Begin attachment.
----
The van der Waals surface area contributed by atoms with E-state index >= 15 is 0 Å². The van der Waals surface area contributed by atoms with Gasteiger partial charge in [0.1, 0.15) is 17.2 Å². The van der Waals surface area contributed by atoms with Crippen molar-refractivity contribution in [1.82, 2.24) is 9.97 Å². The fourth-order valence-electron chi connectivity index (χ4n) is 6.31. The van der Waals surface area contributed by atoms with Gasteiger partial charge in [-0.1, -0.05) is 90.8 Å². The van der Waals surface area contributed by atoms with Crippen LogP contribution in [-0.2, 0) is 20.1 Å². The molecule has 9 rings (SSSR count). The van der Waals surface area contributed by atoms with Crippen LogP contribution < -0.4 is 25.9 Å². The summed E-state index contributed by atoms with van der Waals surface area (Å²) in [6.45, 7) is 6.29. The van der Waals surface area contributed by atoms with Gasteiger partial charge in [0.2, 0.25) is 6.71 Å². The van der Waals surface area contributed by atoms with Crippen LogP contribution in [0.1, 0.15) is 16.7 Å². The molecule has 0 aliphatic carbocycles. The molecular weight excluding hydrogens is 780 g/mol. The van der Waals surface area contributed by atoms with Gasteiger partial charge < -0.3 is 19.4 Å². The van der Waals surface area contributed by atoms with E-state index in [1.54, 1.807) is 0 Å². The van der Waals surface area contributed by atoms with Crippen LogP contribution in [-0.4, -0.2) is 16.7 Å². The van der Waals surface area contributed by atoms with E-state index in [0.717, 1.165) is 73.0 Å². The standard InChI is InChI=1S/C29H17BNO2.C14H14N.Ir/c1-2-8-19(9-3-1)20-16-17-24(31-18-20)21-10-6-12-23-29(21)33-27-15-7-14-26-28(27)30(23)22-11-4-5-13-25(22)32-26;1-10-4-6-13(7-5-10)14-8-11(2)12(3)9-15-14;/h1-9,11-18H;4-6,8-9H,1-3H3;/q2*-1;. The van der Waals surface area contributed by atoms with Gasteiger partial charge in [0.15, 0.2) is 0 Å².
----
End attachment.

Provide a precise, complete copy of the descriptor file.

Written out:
The van der Waals surface area contributed by atoms with E-state index >= 15 is 0 Å². The van der Waals surface area contributed by atoms with Gasteiger partial charge in [0.1, 0.15) is 17.2 Å². The van der Waals surface area contributed by atoms with Crippen molar-refractivity contribution in [1.82, 2.24) is 9.97 Å². The fourth-order valence-electron chi connectivity index (χ4n) is 6.31. The van der Waals surface area contributed by atoms with Gasteiger partial charge in [-0.1, -0.05) is 90.8 Å². The van der Waals surface area contributed by atoms with Crippen LogP contribution in [-0.2, 0) is 20.1 Å². The molecule has 9 rings (SSSR count). The van der Waals surface area contributed by atoms with Crippen LogP contribution < -0.4 is 25.9 Å². The summed E-state index contributed by atoms with van der Waals surface area (Å²) in [6.45, 7) is 6.29. The van der Waals surface area contributed by atoms with Gasteiger partial charge in [0.2, 0.25) is 6.71 Å². The van der Waals surface area contributed by atoms with Crippen LogP contribution in [0.1, 0.15) is 16.7 Å². The molecule has 0 aliphatic carbocycles. The molecular weight excluding hydrogens is 780 g/mol. The van der Waals surface area contributed by atoms with Gasteiger partial charge < -0.3 is 19.4 Å². The van der Waals surface area contributed by atoms with E-state index in [1.54, 1.807) is 0 Å². The van der Waals surface area contributed by atoms with Crippen LogP contribution in [-0.4, -0.2) is 16.7 Å². The van der Waals surface area contributed by atoms with E-state index in [0.717, 1.165) is 73.0 Å². The standard InChI is InChI=1S/C29H17BNO2.C14H14N.Ir/c1-2-8-19(9-3-1)20-16-17-24(31-18-20)21-10-6-12-23-29(21)33-27-15-7-14-26-28(27)30(23)22-11-4-5-13-25(22)32-26;1-10-4-6-13(7-5-10)14-8-11(2)12(3)9-15-14;/h1-9,11-18H;4-6,8-9H,1-3H3;/q2*-1;. The van der Waals surface area contributed by atoms with Gasteiger partial charge in [0.15, 0.2) is 0 Å².